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    Here’s a list of CRD regional parks and trails where your pup needs to be leashed

    Victoria and its surrounding areas are home a long list of incredible regional parks and trails, many of which are great to explore with our furry friendly companions.

    While we navigate all of great nature that the capital region has to offer, the CRD is reminding the public of how to keep our pups safe—along with all of the other wildlife that’s out there.

    CRD’s Paws in Parks asks pet owners to pause to consider simple canine courtesy, including the following:

    Protect nature by keeping your dog away from wildlife and sensitive areas

    Help protect your dog and wildlife by keeping your dog in sight and under control. Visitors with dogs share parks with wildlife—bears, wolves, cougars, deer, elk, small mammals, ground-nesting birds and salmon—which rely on parks for survival.

    Having your pet on leash where required reduces human-wildlife conflicts. It protects your dog and the plants and animals that rely on these natural areas. An off-leash dog may chase or attract a bear or cougar, making the bear or cougar rush towards other people further up the trail, or back to you.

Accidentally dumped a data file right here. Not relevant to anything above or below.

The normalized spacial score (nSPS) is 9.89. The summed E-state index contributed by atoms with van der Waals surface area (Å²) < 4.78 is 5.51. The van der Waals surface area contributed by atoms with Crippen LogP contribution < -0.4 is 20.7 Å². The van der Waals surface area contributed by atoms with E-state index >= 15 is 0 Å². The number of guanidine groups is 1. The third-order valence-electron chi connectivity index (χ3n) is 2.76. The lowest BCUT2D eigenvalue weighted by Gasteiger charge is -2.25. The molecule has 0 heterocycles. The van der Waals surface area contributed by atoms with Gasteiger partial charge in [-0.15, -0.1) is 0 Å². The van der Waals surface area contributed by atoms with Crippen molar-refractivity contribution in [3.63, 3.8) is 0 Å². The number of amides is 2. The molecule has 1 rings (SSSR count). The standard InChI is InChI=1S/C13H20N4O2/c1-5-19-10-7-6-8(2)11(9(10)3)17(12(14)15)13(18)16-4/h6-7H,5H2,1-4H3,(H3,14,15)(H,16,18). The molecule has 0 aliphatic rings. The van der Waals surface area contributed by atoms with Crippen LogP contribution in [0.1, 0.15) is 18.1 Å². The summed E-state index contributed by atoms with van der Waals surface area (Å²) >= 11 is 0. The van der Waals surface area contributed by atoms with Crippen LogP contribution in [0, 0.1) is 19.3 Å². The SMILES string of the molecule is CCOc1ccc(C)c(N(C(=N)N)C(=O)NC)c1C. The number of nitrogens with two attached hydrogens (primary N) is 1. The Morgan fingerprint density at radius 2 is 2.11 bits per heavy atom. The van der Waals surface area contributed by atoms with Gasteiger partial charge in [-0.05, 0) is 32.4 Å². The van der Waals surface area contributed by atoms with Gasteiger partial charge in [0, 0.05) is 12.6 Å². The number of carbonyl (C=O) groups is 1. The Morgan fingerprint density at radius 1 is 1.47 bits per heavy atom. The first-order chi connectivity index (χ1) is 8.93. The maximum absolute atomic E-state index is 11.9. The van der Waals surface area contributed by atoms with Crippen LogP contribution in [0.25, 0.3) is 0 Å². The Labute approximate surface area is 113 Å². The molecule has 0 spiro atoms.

Ground-nesting birds, small animals, and their young, can be stressed or even killed by off-leash dogs.

    Always respect others who might not welcome your dog’s attention

    Remember that “my dog is just being friendly” is not reassuring for some people. Although your dog’s curiosity and playfulness may seem harmless, it can have a negative impact on other—including pets and wildlife.

    In summer, dogs are not allowed to stay in designated beach and picnic areas. This helps reduce visitor conflicts and keeps these busy spaces clean for the enjoyment
    of all.

    Watch that your dog is under control, in sight, and on a leash where required

    Dogs are required to be under control, or on a leash where specified, for the safety of all users, including hikers, cyclists and horse riders.

    Be prepared when you head out, and carry a leash and collar for unexpected encounters. Your dog must be able to respond immediately to voice commands, and if your dog is not trained and jumps up on others, please put it on a leash.

    Scoop your dog’s poop and take it to the trash

    Be prepared when you visit the park by bringing your own bags. Leaving plastic bags filled with dog waste on the ground puts other dogs and wildlife at risk. If they get curious and bite into these bags, they can choke or become sick.

    Uncollected dog waste has the potential for adverse health impacts on people, on dogs, and on the environment.

    Dog poop can contain many harmful organisms, and bacteria and parasites from dog waste can remain in the ground for years. If children, other dogs or animals come in contact with dog faeces, they can get sick.

    Plus, nobody likes to step in dog poop!

    Dogs are welcome at all CRD regional parks and trails, but are required to be on a leash at:

    For information on pets in parks, visit the CRD online.

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